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Interview with Paul Kell

Scene Writer | Tuesday, February 24, 2004

How did you first get into hip-hop?

In the early ’80s, growing up in a smaller town on the prairies in Canada, north of Montana – at my birthday party one of my friends gave me a K-Tel breakdance record, the ones that had the pullout poster that had step-by-step lessons on how to break. It had classic cuts from Sugerhill Gang, Grandmaster Flash and Furious 5. At the time, me and my friends were really into breaking.From there the seed was planted, I suppose. Over time it grew according to the access I had to hip-hop, which I knew as rap music. Through high school I had a girlfriend who was from Chicago and every time she went to the States, I’d get her to bring me back a bunch of hip-hop tapes.After high school, I had a radio show on community radio that was the first all hip-hop format to hit the airwaves in Saskatchewan, the province I was living in. That’s the long version of how I got into it.

What would you say is the difference between the terms hip-hop and rap?

It’s not that there’s a difference really, rap is just a part of hip-hop – it falls under the hip-hop umbrella. The sad thing is, rap overshadows hip-hop due to its exposure, and this is why so many people have so many misconceptions about hip-hop.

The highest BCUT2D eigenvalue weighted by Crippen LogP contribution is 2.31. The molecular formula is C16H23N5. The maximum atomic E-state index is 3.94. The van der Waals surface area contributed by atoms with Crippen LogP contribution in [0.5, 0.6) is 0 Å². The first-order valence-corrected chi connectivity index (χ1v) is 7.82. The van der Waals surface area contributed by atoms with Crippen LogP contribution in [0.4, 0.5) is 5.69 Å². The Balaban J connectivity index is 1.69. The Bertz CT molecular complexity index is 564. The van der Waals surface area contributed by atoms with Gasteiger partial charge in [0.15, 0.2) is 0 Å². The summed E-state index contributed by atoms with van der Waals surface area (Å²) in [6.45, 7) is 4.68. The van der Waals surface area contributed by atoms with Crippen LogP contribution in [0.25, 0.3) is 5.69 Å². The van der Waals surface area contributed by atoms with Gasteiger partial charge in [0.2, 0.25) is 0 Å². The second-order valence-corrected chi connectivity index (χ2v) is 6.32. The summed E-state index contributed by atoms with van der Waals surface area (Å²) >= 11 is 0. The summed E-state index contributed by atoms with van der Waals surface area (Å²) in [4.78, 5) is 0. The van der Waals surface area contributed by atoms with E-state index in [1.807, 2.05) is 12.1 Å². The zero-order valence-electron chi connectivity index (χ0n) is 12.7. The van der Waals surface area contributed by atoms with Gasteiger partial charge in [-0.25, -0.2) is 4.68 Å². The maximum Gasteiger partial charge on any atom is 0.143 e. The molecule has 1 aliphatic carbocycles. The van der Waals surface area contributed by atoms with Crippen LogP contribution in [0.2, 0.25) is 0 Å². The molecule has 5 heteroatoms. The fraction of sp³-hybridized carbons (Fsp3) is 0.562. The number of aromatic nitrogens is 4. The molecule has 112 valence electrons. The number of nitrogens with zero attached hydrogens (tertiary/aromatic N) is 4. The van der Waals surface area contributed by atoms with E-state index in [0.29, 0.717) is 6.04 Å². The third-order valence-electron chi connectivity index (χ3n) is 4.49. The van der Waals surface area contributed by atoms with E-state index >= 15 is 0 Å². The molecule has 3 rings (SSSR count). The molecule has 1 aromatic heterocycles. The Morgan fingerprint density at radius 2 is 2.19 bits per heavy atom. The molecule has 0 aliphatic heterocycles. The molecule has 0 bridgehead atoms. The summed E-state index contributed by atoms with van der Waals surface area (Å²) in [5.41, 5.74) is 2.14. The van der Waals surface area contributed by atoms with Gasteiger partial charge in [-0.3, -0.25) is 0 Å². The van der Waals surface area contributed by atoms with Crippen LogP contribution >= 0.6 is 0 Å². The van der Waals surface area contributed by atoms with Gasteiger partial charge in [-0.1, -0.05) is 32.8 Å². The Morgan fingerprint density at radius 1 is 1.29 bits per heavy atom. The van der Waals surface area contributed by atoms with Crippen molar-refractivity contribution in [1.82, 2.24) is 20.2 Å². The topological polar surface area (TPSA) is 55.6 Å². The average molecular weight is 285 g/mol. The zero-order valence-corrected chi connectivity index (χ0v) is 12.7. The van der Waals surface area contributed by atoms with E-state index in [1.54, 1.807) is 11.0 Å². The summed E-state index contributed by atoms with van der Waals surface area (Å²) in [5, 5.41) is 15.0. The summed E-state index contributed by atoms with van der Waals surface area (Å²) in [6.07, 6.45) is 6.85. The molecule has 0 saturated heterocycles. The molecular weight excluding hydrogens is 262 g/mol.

Such as?

They think hip-hop is all about violence, misogyny, drugs, crass consumerism, etc. Even though those things do exist within certain styles of rap, they aren’t what’s inherent to hip-hop.

Was there much of a hip-hop scene around where you grew up?

No. Like I said, I grew up listening to rap. I didn’t really start hearing it being referred to as hip-hop until later on, around the time the Native Tongues crew stepped up. When I first started hearing the term hip-hop, I just thought it was a new way to define rap. At the time I was ignorant of the fact that hip-hop was a culture; it was a way of life. Eventually, thanks to emcees like KRS-One, Chuck D and other conscious brothers within the game, my eyes started opening up to a bigger picture. But even then it was still in the ’80s, and hip-hop as a cultural movement hadn’t really emerged up in Canada – at least not where I was living. I’m sure it existed in places like Toronto and Montreal, but it wasn’t in Saskatchewan.

How did you first get started making this documentary?